If you’ve been told by your dentist that you need a dental crown, you’re probably wondering how long it will last. Dental crowns are used to cover and protect a damaged or decayed tooth. Although they can last for many years with proper care, there are several factors that can affect their lifespan. In this blog post, we will discuss how long dental crowns last and the factors that affect their lifespan. We will also discuss the difference between traditional and implant-supported dental crowns and how this affects their lifespan.
What is a dental crown?
A dental crown, also sometimes referred to as a dental cap, is a type of dental restoration that covers and protects a damaged or decayed tooth. Crowns can also be used to improve the appearance of teeth that are misshapen, discolored, or otherwise cosmetically imperfect.
Dental crowns are made from a variety of materials, including:
- Porcelain/Ceramic: ideal for individuals with metal allergies. They also provide the best natural color match and are a good choice for crowns in the front of the mouth.
- Composite resin: made from a mixture of plastic and powdered glass. This material is commonly used for temporary crowns.
- Metal: can be made from gold, palladium, nickel, and chromium. Extremely strong, however not commonly used anymore due to metallic appearance.
- Porcelain-fused-to-metal (PFM): made of metal with a porcelain shell on the outside. Combines the strength of a metal crown with the aesthetics of a porcelain crown. However, metal may still show along the gums.
What is the difference between a traditional and implant-supported dental crown?
The main difference between a traditional dental crown and an implant-supported dental crown is that an implant-supported dental crown is attached to a metal post that is surgically implanted into the jawbone, while a traditional dental crown is placed over an existing tooth. Both traditional and implant-supported crowns tend to have a similar lifespan, however they are replaced differently.
Another main difference between a traditional crown and an implant-supported crown is the way that the restoration is replaced. If a traditional dental crown becomes loose or falls out, it can usually be re-cemented back into place, although additional modifications may need to be made to the natural tooth. If an implant-supported dental crown becomes loose or falls out, only the restoration will need to be removed and replaced. The implant itself remains intact and attached to the jawbone, so all that needs to be done is to cement a new crown in place.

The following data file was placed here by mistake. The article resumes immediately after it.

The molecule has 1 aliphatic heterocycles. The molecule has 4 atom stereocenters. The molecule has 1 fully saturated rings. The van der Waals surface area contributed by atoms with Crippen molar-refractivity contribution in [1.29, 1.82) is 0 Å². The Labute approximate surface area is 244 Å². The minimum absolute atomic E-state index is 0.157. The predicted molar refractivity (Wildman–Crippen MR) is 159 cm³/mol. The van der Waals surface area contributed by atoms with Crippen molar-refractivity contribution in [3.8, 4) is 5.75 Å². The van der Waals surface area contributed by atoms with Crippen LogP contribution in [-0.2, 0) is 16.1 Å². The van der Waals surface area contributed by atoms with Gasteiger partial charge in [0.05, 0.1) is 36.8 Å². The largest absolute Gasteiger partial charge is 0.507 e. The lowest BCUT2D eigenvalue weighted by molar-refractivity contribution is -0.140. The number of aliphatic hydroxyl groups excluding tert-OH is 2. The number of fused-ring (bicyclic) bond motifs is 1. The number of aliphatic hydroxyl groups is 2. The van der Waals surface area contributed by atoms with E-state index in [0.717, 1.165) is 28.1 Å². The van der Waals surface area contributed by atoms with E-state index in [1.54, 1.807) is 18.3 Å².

What are the factors that affect the lifespan of a dental crown?
There are several factors that can affect the lifespan of a dental crown, including:
The type of material used for your dental crown will affect its lifespan. For example, composite resin crowns do not last as long as other materials and are more likely to become damaged. Additionally, porcelain and ceramic crowns tend to be more fragile than metal or PFM crowns and are more likely to chip or break. While metal or PFM crowns are stronger, they can also expand or contract and cause damage to the tooth. Overall, every material has its own pros and cons that you should discuss with your dentist prior to having a crown placed.
Good oral hygiene is essential for the longevity of all dental restorations, including dental crowns. Generally speaking, people who practice good oral hygiene have longer-lasting restorations than those who do not. Be sure to brush twice a day and floss daily to remove plaque and bacteria from your teeth and gums.
Certain oral habits, such as clenching or grinding your teeth, can put unnecessary stress on your dental crown and cause it to break or come loose sooner than it normally would. If you have a habit of clenching or grinding your teeth, your dentist may recommend that you wear a mouth guard at night. Other destructive behaviors such as nail biting, chewing on ice, using your teeth as tools, or smoking can also increase the likelihood that your dental crown will wear down prematurely, fall out, and/or become damaged.
Finally, the location of your dental crown will also affect its lifespan. Crowns that are located in the back of the mouth are under more stress than those in the front and are therefore more likely to wear down faster or become damaged. If you have an uneven bite, you may also have certain teeth that are under more pressure than others, which can affect the lifespan of a dental crown.
How long do dental crowns last on average?
With proper care, dental crowns can last for many years. The average lifespan of a dental crown is ten to fifteen years, however all the aforementioned factors can directly affect this estimate. While a crowned tooth does not require any special care, it does require that you care for it like you would a natural tooth.
There are several things you can do to care for your dental crown and prolong its lifespan:
- Brush twice a day and floss daily
- Visit your dentist regularly for checkups and cleanings
- Avoid chewing on hard foods or ice cubes
- Do not grind or clench your teeth
- Wear a mouth guard at night if you grind or clench your teeth
- Do not use your teeth to open packages, hold items, or cut things
- Avoid nail biting
In this blog post, we discussed how long dental crowns last and the factors that affect their lifespan. We also discussed the difference between traditional and implant-supported dental crowns and how this affects their lifespan. If you are considering getting a dental crown, be sure to discuss all of your options with your dentist. They will be able to help you decide which type of dental crown is right for you based on your individual needs. With proper care, dental crowns can last for many years. If you have any questions about dental crowns or would like to schedule an appointment, please contact our office today!